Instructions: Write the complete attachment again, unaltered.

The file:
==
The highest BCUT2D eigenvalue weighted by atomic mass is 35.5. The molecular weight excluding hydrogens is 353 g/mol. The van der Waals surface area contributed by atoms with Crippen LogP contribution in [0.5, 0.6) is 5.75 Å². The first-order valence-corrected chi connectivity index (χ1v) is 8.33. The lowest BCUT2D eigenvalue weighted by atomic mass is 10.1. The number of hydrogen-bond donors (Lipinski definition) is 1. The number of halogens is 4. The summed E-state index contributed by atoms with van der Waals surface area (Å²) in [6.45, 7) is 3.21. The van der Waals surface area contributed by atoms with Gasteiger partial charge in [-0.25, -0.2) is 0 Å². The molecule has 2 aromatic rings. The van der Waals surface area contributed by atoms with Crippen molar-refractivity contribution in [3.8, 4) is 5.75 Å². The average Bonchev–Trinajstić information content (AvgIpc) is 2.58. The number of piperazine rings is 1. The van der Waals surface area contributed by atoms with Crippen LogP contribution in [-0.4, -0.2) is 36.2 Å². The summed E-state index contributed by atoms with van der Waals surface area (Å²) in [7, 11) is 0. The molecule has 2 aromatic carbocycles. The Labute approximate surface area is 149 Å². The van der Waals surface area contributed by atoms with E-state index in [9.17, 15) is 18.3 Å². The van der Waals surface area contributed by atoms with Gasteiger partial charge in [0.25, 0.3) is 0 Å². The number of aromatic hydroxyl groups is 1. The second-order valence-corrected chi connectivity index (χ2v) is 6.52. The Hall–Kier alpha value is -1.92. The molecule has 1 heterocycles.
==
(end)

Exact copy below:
The highest BCUT2D eigenvalue weighted by atomic mass is 35.5. The molecular weight excluding hydrogens is 353 g/mol. The van der Waals surface area contributed by atoms with Crippen LogP contribution in [0.5, 0.6) is 5.75 Å². The first-order valence-corrected chi connectivity index (χ1v) is 8.33. The lowest BCUT2D eigenvalue weighted by atomic mass is 10.1. The number of hydrogen-bond donors (Lipinski definition) is 1. The number of halogens is 4. The summed E-state index contributed by atoms with van der Waals surface area (Å²) in [6.45, 7) is 3.21. The van der Waals surface area contributed by atoms with Gasteiger partial charge in [-0.25, -0.2) is 0 Å². The molecule has 2 aromatic rings. The van der Waals surface area contributed by atoms with Crippen molar-refractivity contribution in [3.8, 4) is 5.75 Å². The average Bonchev–Trinajstić information content (AvgIpc) is 2.58. The number of piperazine rings is 1. The van der Waals surface area contributed by atoms with Crippen LogP contribution in [-0.4, -0.2) is 36.2 Å². The summed E-state index contributed by atoms with van der Waals surface area (Å²) in [7, 11) is 0. The molecule has 2 aromatic carbocycles. The Labute approximate surface area is 149 Å². The van der Waals surface area contributed by atoms with E-state index in [9.17, 15) is 18.3 Å². The van der Waals surface area contributed by atoms with Gasteiger partial charge in [0.25, 0.3) is 0 Å². The number of aromatic hydroxyl groups is 1. The second-order valence-corrected chi connectivity index (χ2v) is 6.52. The Hall–Kier alpha value is -1.92. The molecule has 1 heterocycles.